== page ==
The Jodrell Bank Observatory is a very special place. It is one of the most significant places, worldwide, that played a role in the development of the new science of Radio Astronomy.  This year we are celebrating the 70th anniversary of astronomy at Jodrell Bank.

We launched our year-long anniversary programme on 14th December 2016, 70 years to the day since Sir Bernard Lovell first began scanning the skies from Jodrell Bank.

Many people do not realise that, until Radio Astronomy emerged, Astronomy was carried out using solely optical telescopes (telescopes that we can look through to see objects in the night sky). Radio Astronomy was one of the first steps towards Modern Astrophysics, which also uses the rest of the ‘invisible’ light (e.g. infra red, ultra violet, X-rays, radio waves) that comes to us from objects around us in space.

The Jodrell Bank site has seen many important developments in this science and is home to pieces of equipment and buildings (many still in use) that generated important scientific results that changed our view of the Universe around us.

In recognition of this importance, the Lovell Telescope is a Grade 1 listed structure and Jodrell Bank is on the UK shortlist (the ‘Tentative List’) for UNESCO World Heritage Site status.

We have recently begun a formal programme of work to gather together records and stories about our heritage from people who live in our area, who work here or worked here in the past – some of whom are now in countries far away. This work will be continuing over the next three to five years – we will post updates on it here as it progresses.

We are also working on our first Conservation Management Plan, which will bring together records and planning of much of the work carried out here to conserve our telescopes and buildings, and also identify a workplan for us for the future.

HLF logoThe heritage work at Jodrell Bank is supported by the Heritage Lottery Fund as part of our ‘First Light at Jodrell Bank’ project.

A brand new opportunity to volunteer at Jodrell Bank. With 35 acres of gardens and arboretum, Jodrell Bank has a strong horticultural tradition and the site was originally part of the University of Manchester’s botany department. The Gardens were planted by Sir Bernard Lovell, the founder of the Observatory, who had a passion for biodiversity, […]

Our name: Jodrell – from William Jauderell an archer who fought with the Black Prince at Poitiers in 1356; Bank – a low hill in Cheshire UK — Jodrell Bank (@jodrellbank) February 22, 2009 We are often asked, “why the place name Jodrell Bank?” and the Jodrell Bank Twitter account did answer this question quite […]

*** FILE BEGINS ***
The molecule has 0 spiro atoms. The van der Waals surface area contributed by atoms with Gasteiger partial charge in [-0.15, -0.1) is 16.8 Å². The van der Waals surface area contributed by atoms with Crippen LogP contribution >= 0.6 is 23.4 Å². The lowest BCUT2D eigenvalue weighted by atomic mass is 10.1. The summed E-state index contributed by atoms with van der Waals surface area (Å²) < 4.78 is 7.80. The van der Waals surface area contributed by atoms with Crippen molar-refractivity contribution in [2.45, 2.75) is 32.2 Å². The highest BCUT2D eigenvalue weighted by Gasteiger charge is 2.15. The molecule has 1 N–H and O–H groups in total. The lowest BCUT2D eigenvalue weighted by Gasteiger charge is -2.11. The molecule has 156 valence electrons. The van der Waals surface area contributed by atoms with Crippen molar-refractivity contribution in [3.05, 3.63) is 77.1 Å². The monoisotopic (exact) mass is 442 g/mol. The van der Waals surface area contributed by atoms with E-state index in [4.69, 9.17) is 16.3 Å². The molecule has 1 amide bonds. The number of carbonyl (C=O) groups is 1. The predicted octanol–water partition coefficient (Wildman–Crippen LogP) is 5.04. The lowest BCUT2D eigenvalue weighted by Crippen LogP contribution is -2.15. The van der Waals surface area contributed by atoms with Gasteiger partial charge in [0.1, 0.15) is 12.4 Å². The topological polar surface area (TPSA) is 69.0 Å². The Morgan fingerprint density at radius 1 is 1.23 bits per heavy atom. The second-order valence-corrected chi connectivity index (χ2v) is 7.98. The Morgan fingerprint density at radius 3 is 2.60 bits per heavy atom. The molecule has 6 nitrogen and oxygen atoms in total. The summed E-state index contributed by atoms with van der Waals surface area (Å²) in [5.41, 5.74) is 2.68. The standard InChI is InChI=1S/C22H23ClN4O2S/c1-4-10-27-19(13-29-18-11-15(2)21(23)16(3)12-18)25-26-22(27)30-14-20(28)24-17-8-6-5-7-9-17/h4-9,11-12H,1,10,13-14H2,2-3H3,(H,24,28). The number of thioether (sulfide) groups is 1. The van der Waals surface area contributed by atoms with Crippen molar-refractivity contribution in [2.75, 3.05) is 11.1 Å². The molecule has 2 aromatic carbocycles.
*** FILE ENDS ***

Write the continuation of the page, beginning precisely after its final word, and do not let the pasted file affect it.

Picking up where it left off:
We were delighted to welcome the Minister for the Northern Powerhouse, Andrew Percy MP (Member for Brigg and Goole) to Jodrell Bank last week. Welcomed by the University of Manchester’s Deputy President and Deputy Vice Chancellor Professor Colin Bailey and David Rutley MP (Member for Macclesfield), Percy was accompanied by senior Jodrell Bank staff members. […]

Jodrell Bank Discovery Centre today took collection of a special delivery from the National Trust’s Woolsthorpe Manor, the Lincolnshire birthplace and family home of Sir Isaac Newton. The physicist and mathematician, widely recognised as one of the most influential scientists of all time, was famously sitting under an apple tree in the gardens at Woolsthorpe […]

In early October 2016, three members of the Jodrell Bank Discovery team – education team leaders Julia and Jamie and Heritage Officer Liz – travelled down to Oldland Common, near Bristol, to assist with preparations for a blue plaque on the childhood home of founder and first director of Jodrell Bank observatory, Bernard Lovell. We […]

On this day (20 July) in 1969, the Apollo 11 Eagle lander module containing astronauts Neil Armstrong and Buzz Aldrin became the first manned space mission to land on the Moon.  Fours later on 21 July 1969, Armstrong became the first man to set foot on the moon, issuing the oft-quoted line, “That’s one small […]

On this day, 21 June, in 1946 Bernard Lovell sent a fifteen-page report to his former PhD supervisor and now academic collaborator Patrick Blackett about his early research using redundant wartime radar apparatus to detect cosmic rays. His experiments began with failed attempts in central Manchester between 12 September 1945 and then continued at Jodrell […]

In 1949, Bernard Lovell decided to construct a 250-ft steerable telescope, which would enable him to examine cosmic rays, meteors, and the radio waves from the deepest reaches of the universe. Lovell worked closely with Sheffield engineer H. C. Husband and by 1952 construction had begun. By 1957, construction of the Lovell telescope (or Mark […]

Photo Credits : Anthony Holloway Early in October 2014, we were delighted to be able to form a creative partnership with Abandon Normal Devices (AND) in order to deliver ‘Watch the Skies’ a weekend celebration of Sci-Fi film at Jodrell Bank as part of the British Film Institute’s ‘Days of Fear and Wonder’ series. The […]

Heritage Month: Celebrating 70 years at Jodrell Bank As part of a major heritage project, and with support from the Heritage lottery Fund, Jodrell Bank Discovery Centre is marking 70 years at Jodrell Bank with a month-long celebration of  exhibitions, shows and events. Discover the stories behind this unique site through walking tours, heritage trails, […]